The California Supreme Court recently released its long awaited decision in the class action case Brinker v. Superior Court (Hohnbaum), S166350, in which a class of approximately 60,000 restaurant employees alleged their employer failed to provide meal and rest periods as required under California law. Class action litigation has increased exponentially in California, with meal and rest period cases playing a large role in that increase. The Brinker decision provides clarification regarding issues of scope and timing for meal and rest periods required under California law, and provides further guidance regarding certification of classes for wage and hour claims.
In a long anticipated ruling, the Court held, with regard to meal periods, that employers need not ensure that employees take 30 minute uninterrupted meal periods, but employers must provide such meal periods, in which the employees are relieved of all duty. Under Brinker, an employer has no responsibility to police such meal breaks to ensure that no work is done. An employer may be liable, however, if they actually know or should know that an employee is not taking the meal period, or they create incentives to coerce or discourage employees from taking their meal period.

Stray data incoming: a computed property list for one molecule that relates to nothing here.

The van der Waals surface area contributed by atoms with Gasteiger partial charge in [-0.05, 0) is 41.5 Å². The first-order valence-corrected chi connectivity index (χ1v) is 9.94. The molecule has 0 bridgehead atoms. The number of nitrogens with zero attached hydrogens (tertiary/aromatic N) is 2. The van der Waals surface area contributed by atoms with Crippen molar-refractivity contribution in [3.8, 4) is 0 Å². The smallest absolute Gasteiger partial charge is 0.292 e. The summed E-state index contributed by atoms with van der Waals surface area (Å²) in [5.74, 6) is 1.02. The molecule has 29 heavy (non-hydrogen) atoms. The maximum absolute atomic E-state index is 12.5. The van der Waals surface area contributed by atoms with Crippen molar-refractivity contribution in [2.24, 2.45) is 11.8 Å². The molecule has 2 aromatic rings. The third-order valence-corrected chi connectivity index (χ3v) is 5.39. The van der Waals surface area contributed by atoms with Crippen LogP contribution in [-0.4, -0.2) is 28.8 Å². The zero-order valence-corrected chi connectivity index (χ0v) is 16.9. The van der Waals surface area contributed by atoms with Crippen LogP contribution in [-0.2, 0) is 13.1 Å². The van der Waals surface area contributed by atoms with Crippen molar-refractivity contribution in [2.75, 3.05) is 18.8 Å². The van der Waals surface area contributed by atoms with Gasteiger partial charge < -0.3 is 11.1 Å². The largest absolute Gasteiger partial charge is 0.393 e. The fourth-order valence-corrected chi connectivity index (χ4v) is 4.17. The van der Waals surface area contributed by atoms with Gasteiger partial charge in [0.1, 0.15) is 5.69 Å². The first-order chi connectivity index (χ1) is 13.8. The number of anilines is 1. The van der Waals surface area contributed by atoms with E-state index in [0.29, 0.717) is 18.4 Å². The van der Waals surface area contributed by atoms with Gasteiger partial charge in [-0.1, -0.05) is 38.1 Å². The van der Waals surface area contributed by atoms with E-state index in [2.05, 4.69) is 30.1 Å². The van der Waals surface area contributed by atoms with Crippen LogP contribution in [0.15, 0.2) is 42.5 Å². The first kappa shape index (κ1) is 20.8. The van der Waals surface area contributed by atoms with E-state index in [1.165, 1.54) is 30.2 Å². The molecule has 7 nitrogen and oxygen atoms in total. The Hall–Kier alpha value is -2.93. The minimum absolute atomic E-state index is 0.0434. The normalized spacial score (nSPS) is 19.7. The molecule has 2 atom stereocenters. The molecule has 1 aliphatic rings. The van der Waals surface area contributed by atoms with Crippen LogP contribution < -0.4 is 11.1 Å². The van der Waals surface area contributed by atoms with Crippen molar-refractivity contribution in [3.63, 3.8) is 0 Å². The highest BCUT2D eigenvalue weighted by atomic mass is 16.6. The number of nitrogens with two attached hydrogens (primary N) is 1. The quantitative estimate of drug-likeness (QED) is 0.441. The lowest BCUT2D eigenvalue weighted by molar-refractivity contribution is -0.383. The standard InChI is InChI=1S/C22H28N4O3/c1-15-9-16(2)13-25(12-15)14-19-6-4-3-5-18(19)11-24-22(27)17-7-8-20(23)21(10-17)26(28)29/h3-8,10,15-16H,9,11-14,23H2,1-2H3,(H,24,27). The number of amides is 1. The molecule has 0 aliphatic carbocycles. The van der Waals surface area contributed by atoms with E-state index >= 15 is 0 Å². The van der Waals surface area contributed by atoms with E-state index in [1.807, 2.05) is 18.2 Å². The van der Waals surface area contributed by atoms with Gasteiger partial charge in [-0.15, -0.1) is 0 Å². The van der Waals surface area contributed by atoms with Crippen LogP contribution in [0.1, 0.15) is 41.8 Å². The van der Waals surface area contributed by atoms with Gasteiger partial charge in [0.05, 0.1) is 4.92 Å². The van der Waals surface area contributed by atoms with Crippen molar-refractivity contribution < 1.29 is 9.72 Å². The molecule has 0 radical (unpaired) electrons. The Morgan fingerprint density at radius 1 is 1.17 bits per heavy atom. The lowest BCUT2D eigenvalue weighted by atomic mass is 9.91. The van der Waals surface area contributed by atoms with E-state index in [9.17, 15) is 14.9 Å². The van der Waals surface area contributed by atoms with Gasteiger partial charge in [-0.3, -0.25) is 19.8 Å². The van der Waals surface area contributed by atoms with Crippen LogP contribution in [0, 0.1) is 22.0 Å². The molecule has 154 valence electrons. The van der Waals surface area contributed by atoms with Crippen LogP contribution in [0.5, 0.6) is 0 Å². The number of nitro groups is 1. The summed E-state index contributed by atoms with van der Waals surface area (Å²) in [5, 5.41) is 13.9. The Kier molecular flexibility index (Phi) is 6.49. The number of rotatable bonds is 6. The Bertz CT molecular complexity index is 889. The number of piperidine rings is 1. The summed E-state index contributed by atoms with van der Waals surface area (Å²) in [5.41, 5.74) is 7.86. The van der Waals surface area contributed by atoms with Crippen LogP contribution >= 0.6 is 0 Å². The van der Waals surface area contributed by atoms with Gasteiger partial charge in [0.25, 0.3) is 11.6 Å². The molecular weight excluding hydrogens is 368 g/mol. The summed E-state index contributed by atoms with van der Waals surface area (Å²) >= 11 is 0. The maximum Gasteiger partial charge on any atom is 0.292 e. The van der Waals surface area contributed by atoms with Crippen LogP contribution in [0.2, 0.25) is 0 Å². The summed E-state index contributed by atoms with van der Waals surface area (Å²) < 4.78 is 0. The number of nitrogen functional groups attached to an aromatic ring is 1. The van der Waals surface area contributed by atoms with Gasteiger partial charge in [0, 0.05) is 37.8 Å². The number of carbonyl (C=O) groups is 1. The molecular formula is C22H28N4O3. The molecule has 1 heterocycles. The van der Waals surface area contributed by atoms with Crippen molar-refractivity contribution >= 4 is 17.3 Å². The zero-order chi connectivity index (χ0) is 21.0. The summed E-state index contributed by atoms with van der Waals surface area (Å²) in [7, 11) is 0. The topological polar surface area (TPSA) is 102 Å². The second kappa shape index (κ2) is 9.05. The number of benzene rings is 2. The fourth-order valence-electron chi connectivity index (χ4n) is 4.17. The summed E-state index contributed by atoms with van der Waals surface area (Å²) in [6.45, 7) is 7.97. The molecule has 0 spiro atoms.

The Court also provided some clarification with regard to the timing of meal periods. Plaintiffs argued that California Labor Code Section 512 and California’s Industrial Welfare Commission Wage Orders should be interpreted to require meal periods on a “rolling” basis. The Court, however, disagreed and found that a meal period must be provided if an employee works a shift over five hours (with the meal period starting no later than the 5th hour), and that a second meal period must be provided no later than the 10th hour of work. The Court also noted that a first meal period may be waived by mutual consent if the employee works no more than 6 hours on the day in question. A second meal period may be waived if the first meal period is not waived and the employee does not work more than 12 hours on the day in question.
Oral arguments can be viewed here:
The Court also held that employees are entitled to rest periods of 10 minutes “for each four hours of work or major fraction thereof.” In this context, a “major fraction” means a fraction greater than one half. No rest period is required for employees who work a shift of less than 3 ½ hours. Michael Kelly, on Squire Sanders’ blog, Employment Law Worldview, provides a chart which outlines the new rest break requirements as follows:
Under the new Brinker standard, employees are entitled to rest breaks as follows:
|Hours Worked||Rest Periods|
|0 to less than 3.5 hours||None|
|3.5 up to 6 hours||1|
|More than 6 up to 10 hours||2|
|More than 10 up to 14 hours||3|
|More than 14 up to 18 hours||4|
The Court did not provide similar guidance regarding
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